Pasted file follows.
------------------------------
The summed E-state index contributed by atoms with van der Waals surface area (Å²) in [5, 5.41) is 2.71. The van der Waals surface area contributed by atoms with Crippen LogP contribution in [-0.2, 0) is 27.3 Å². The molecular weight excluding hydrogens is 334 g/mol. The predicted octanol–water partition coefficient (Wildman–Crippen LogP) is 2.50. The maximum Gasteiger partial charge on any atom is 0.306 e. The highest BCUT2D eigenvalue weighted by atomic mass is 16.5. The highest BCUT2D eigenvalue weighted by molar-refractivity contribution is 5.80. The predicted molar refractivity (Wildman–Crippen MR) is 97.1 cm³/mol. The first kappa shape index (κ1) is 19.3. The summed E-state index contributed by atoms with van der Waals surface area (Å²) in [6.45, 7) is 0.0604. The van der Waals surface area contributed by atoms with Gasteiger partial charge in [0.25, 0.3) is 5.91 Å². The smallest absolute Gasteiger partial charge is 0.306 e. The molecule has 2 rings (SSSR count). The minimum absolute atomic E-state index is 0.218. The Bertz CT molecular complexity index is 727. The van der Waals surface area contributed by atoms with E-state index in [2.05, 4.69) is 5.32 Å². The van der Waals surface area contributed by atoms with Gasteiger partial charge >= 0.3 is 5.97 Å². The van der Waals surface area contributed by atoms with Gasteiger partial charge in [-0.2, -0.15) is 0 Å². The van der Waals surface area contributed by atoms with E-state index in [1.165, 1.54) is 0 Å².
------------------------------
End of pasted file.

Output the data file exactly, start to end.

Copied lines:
The summed E-state index contributed by atoms with van der Waals surface area (Å²) in [5, 5.41) is 2.71. The van der Waals surface area contributed by atoms with Crippen LogP contribution in [-0.2, 0) is 27.3 Å². The molecular weight excluding hydrogens is 334 g/mol. The predicted octanol–water partition coefficient (Wildman–Crippen LogP) is 2.50. The maximum Gasteiger partial charge on any atom is 0.306 e. The highest BCUT2D eigenvalue weighted by atomic mass is 16.5. The highest BCUT2D eigenvalue weighted by molar-refractivity contribution is 5.80. The predicted molar refractivity (Wildman–Crippen MR) is 97.1 cm³/mol. The first kappa shape index (κ1) is 19.3. The summed E-state index contributed by atoms with van der Waals surface area (Å²) in [6.45, 7) is 0.0604. The van der Waals surface area contributed by atoms with Gasteiger partial charge in [0.25, 0.3) is 5.91 Å². The smallest absolute Gasteiger partial charge is 0.306 e. The molecule has 2 rings (SSSR count). The minimum absolute atomic E-state index is 0.218. The Bertz CT molecular complexity index is 727. The van der Waals surface area contributed by atoms with E-state index in [2.05, 4.69) is 5.32 Å². The van der Waals surface area contributed by atoms with Gasteiger partial charge >= 0.3 is 5.97 Å². The van der Waals surface area contributed by atoms with Gasteiger partial charge in [-0.2, -0.15) is 0 Å². The van der Waals surface area contributed by atoms with E-state index in [1.165, 1.54) is 0 Å².